Before we begin, I will admit that I am biased towards this game and I will always hold this game in a special place as one of my all-time favorite games. Our story begins when Dart, the protagonist, is heading home from a five year long journey to pursue the black monster, who killed his parents and destroyed his birth city, Neet. On the way, he is attacked by Feyrbrand, a mantis-like dragon controlled by the Sandora, a rebel faction in the Serdian civil war. Dart is saved by a mysterious female heroine named Rose, though they soon part ways. When he arrives at his hometown, Seles, he discovers that it has been destroyed by Sandora, and that Shana, Dart’s childhood friend (and later in the game, his love interest), has been taken away. Dart sets out to rescue her. Throughout the game, he is periodically joined by people that he helps along the way. This game is a traditional turn-based rpg with a twist, additions. When the ‘attack’ command is used in battle, depending on the currently equipped addition a series of button prompts (similar to a QuickTime event) will require the player to press the respective button at the proper time to continue the addition and chain additional hits. As additions are used successfully they will upgrade to include more attacks and damage. Additional additions (try saying that five times fast) are unlocked through both natural character progression (i.e their level) as well as through more rigorous means, like mastering certain other additions. To master an addition the player must successfully perform the addition in battle a certain amount of times (a few hundred usually). Overall, the fantastic story coupled with the engaging combat and loads of side content, Legend of Dragoon is a worthy if not often overlooked entry into the playstation 1 library. Unfortunately, this game will likely never see the sequel it deserves, lackluster sales and too much competition in the JRPG market would make this a high risk development project.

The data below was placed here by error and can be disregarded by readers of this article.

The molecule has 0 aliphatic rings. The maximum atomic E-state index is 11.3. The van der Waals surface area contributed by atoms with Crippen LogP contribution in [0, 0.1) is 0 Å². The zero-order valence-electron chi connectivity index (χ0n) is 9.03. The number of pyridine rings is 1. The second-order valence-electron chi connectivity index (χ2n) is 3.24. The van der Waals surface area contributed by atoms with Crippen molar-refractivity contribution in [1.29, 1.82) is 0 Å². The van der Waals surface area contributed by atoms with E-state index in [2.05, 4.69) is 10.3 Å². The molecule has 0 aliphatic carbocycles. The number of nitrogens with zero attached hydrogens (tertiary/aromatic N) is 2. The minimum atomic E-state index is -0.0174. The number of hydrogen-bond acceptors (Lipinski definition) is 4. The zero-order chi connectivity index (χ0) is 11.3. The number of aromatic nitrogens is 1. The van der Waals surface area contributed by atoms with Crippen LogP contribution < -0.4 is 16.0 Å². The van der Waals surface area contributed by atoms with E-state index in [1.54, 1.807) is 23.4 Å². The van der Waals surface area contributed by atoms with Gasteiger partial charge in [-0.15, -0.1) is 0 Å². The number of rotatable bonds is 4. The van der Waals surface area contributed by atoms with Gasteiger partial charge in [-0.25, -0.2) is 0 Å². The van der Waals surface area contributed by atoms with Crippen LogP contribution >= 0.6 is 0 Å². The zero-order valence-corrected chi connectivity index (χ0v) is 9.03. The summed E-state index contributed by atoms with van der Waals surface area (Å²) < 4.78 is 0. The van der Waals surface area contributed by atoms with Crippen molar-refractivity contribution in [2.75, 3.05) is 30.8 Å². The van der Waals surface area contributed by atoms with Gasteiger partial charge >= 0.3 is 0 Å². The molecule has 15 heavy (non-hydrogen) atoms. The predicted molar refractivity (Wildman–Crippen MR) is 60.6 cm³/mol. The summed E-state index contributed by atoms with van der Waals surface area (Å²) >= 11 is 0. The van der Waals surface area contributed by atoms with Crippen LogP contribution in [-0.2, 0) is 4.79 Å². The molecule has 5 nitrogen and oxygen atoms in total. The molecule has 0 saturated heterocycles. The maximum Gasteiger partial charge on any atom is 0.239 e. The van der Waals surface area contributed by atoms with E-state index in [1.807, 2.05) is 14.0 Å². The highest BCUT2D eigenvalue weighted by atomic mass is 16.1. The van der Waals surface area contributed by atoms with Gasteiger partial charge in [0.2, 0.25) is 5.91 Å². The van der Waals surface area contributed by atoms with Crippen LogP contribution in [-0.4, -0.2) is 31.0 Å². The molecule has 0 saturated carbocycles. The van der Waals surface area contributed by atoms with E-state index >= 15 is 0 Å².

Release Date: February 11, 2005 (NA)
Platform: Playstation 2
Publisher: Electronic Arts